Many rare earths customers switched to less expensive, more reliably sourced, and less price-volatile substitutes during the high price period and a number of consumers increased research into alternative materials. Cerium, in particular, was replaced by other polishing powder materials, or was recycled. This substitution reduced demand, pulling selling values down. Prices which had previously encouraged existing and new producers to mine more rare earths resulted in substantial oversupply, deflating prices further. 

In 2014, the World Trade Organization (WTO) passed a ruling requiring China to abolish its rare earths quotas, removing another barrier to oversupply on the world market. Illegal mining in China stood at 40,000 tonnes in 2014 according to multiple sources, adding to the problem. 

The market corrections that followed the price spike, as oversupply took hold and demand dissipated, were as steep as increases had been leading up to 2011. In some cases, prices fell back by 98%, according to the IM Prices Database. While intermittent rallies have occurred since 2011, the downward trend in pricing has continued into 2015. Recent rare earths oxide prices from the IM Prices Database may be viewed in Table 1.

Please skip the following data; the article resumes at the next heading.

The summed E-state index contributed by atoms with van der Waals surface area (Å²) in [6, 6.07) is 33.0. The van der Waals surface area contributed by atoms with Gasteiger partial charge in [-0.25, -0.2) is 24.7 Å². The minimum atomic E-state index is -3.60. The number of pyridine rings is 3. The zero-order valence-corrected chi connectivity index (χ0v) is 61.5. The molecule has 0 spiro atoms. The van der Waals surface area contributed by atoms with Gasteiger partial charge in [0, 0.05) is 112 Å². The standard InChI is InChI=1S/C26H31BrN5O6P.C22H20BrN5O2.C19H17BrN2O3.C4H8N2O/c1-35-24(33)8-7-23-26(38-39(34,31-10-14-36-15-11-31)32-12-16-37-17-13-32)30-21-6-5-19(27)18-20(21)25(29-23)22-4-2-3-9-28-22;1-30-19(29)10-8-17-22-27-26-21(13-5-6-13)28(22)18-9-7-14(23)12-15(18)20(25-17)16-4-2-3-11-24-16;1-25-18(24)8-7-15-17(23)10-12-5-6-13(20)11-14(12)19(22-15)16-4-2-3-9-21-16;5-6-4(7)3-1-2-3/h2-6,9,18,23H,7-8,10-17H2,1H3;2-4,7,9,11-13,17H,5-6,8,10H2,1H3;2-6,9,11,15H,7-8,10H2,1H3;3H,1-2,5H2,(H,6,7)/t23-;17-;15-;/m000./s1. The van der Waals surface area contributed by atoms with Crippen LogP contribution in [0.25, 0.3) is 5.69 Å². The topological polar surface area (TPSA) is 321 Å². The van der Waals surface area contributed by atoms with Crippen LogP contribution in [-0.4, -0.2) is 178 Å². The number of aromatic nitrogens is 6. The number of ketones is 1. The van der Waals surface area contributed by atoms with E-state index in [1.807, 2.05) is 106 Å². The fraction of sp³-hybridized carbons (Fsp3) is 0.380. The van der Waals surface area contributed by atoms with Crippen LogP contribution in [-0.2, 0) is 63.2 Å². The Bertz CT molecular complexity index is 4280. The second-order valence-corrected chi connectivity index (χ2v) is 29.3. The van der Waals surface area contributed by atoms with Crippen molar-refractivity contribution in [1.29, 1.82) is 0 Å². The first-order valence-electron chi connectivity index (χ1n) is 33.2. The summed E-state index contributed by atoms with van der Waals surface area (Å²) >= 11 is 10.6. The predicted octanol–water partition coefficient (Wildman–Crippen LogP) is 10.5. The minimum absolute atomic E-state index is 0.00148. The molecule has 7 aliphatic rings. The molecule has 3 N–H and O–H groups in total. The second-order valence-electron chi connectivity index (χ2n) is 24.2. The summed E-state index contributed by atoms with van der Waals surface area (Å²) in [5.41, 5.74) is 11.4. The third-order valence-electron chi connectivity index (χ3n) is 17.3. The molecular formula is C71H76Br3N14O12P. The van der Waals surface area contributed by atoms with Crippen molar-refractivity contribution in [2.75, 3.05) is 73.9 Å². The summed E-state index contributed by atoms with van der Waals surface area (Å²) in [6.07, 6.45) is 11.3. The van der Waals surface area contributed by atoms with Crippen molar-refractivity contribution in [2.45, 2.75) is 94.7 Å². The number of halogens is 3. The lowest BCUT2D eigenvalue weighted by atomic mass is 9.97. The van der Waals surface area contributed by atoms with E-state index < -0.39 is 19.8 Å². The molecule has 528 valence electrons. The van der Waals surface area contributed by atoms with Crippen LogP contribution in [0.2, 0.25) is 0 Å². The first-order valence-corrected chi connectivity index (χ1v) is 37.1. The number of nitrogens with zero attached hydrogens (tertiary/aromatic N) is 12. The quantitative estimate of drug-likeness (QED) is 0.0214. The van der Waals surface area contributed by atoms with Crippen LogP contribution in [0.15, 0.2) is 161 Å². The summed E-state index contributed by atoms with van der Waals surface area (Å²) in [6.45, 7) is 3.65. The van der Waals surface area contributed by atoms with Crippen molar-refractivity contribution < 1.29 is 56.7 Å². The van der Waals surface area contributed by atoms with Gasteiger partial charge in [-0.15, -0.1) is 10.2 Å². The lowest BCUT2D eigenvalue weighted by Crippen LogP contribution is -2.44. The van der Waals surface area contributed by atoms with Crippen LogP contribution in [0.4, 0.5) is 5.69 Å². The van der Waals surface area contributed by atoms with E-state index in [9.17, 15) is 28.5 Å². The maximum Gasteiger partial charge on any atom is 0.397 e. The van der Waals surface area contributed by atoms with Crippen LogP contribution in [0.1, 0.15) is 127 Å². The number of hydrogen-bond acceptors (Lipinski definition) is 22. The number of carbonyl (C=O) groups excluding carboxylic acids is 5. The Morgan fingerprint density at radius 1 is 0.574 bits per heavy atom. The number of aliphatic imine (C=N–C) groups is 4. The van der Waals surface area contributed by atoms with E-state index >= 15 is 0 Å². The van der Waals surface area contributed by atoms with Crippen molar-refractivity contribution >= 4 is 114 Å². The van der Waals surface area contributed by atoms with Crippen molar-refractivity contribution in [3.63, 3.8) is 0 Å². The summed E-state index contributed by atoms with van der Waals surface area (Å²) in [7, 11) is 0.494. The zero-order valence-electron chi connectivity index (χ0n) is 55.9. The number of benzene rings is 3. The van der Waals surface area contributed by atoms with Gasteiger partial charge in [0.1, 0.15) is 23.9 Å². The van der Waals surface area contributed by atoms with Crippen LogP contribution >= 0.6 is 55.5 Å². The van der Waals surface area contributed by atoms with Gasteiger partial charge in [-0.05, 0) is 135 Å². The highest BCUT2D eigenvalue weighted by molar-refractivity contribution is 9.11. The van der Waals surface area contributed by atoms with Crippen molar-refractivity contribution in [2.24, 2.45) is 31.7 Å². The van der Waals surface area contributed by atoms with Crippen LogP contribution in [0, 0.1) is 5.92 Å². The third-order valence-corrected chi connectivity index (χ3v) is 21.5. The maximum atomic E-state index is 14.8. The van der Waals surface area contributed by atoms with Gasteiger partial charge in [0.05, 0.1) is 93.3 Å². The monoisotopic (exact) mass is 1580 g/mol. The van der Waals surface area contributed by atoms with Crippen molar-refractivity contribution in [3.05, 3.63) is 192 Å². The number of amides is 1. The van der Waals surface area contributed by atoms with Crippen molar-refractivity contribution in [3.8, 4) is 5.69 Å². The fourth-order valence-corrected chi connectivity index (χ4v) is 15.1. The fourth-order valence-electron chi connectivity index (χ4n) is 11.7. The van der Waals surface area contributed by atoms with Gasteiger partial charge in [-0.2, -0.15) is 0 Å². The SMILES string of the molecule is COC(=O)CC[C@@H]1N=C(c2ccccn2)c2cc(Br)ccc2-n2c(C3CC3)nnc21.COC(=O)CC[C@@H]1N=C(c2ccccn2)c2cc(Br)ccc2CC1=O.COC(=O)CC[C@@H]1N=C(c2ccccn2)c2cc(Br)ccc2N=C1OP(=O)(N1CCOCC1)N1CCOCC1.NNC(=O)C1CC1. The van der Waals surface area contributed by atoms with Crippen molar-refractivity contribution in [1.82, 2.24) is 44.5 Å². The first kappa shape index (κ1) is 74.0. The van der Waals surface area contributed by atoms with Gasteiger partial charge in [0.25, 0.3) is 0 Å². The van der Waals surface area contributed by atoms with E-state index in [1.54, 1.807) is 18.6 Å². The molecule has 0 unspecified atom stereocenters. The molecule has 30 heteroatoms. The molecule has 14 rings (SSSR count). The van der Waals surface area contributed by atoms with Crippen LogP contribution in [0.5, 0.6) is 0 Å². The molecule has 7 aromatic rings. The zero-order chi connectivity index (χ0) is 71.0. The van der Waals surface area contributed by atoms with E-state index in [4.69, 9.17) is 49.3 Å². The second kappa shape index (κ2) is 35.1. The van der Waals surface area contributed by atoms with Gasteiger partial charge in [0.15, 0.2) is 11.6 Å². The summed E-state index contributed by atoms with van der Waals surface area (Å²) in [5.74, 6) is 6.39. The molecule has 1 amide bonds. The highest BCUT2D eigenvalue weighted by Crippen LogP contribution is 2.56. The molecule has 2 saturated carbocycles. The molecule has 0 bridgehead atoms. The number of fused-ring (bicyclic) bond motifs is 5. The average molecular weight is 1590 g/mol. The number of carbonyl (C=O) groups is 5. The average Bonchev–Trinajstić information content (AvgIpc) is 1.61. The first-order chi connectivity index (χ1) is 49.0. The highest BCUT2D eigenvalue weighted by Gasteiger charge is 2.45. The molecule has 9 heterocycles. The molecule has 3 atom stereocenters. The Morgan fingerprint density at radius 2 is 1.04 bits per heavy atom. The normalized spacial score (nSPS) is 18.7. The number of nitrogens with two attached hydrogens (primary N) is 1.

Investor interest

Investor interest in rare earths has cooled, but remains significant, despite the sharp market correction and many projects that were being planned in 2010 remain active, albeit at a subdued pace. 

Some of the parameters critical to understanding economic viability of rare earths projects, as identified by industry experts, are: proprietary or licenced processing technologies; the relative proportion of each rare earth in a deposit and thus projected rare earth basket prices; overall grade; and mineralogy. 

Table 1: Industrial Minerals REE prices

Rare earth minerals

Price

Cerium oxide, min 99%, FOB, China, bulk

$2-2.5/kg

Dysprosium oxide, min 99%, FOB, China, bulk

$235-250/kg

Europium oxide, min 99%, FOB, China, bulk

$200-225/kg

Lanthanum oxide, min 99%, FOB, China, bulk

$2.1-2.5/kg

Neodymium oxide, min 99%, FOB, China, bulk

$41-46/kg

Praseodymium oxide, min 99%, FOB, China, bulk